This AD will not have federalism implications under Executive Order 13132. This AD will not have a substantial direct effect on the States, on the relationship between the national government and the States, or on the distribution of power and responsibilities among the various levels of government.
For the reasons discussed above, I certify that this AD:
(1) Is not a “significant regulatory action” under Executive Order 12866,
(2) Will not affect intrastate aviation in, and
(3) Will not have a significant economic impact, positive or negative, on a substantial number of small entities under the criteria of the Regulatory Flexibility Act.
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- Air transportation
- Aviation safety
- Incorporation by reference
Adoption of the Amendment
Accordingly, under the authority delegated to me by the Administrator, the FAA amends 14 CFR part 39 as follows:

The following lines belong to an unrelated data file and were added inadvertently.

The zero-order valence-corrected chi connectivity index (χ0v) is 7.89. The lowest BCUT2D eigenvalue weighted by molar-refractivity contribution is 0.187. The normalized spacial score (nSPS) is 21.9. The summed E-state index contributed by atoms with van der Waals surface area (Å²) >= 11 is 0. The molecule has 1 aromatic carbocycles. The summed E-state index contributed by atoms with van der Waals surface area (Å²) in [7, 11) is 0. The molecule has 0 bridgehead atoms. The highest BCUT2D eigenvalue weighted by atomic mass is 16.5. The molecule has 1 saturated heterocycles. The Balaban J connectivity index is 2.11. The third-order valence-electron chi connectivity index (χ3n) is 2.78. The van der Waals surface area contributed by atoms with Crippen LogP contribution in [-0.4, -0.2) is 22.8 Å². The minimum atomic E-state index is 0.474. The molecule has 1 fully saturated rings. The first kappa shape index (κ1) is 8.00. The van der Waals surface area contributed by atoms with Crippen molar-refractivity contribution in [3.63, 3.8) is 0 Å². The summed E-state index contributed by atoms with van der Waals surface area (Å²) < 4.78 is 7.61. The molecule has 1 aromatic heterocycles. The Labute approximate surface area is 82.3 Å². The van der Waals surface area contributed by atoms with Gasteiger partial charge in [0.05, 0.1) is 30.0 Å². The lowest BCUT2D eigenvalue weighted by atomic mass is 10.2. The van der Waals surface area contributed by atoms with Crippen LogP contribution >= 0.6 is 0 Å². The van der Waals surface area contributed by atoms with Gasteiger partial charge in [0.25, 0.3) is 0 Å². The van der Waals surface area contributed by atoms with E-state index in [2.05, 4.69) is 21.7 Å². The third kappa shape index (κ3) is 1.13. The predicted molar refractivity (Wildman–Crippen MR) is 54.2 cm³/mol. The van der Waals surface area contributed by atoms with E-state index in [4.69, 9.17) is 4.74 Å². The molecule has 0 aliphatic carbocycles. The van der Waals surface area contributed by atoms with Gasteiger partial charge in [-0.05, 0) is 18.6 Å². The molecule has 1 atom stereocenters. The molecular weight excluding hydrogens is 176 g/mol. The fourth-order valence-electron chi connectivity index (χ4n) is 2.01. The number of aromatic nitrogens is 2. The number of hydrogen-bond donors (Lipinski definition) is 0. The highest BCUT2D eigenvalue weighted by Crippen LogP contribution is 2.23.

PART 39—AIRWORTHINESS DIRECTIVES
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1. The authority citation for part 39 continues to read as follows: End Amendment Part
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2. The FAA amends § 39.13 by adding the following new airworthiness directive (AD): End Amendment Part
2020-11-04 Learjet Inc.: Amendment 39-21129; Docket No. FAA-2019-0204; Project Identifier 2018-CE-042-AD.
(a) Effective Date
This AD is effective June 25, 2020.
(b) Affected ADs
This AD applies to Learjet Inc. Model 60 airplanes, serial numbers 60-001 through 60-430 inclusive, certificated in any category.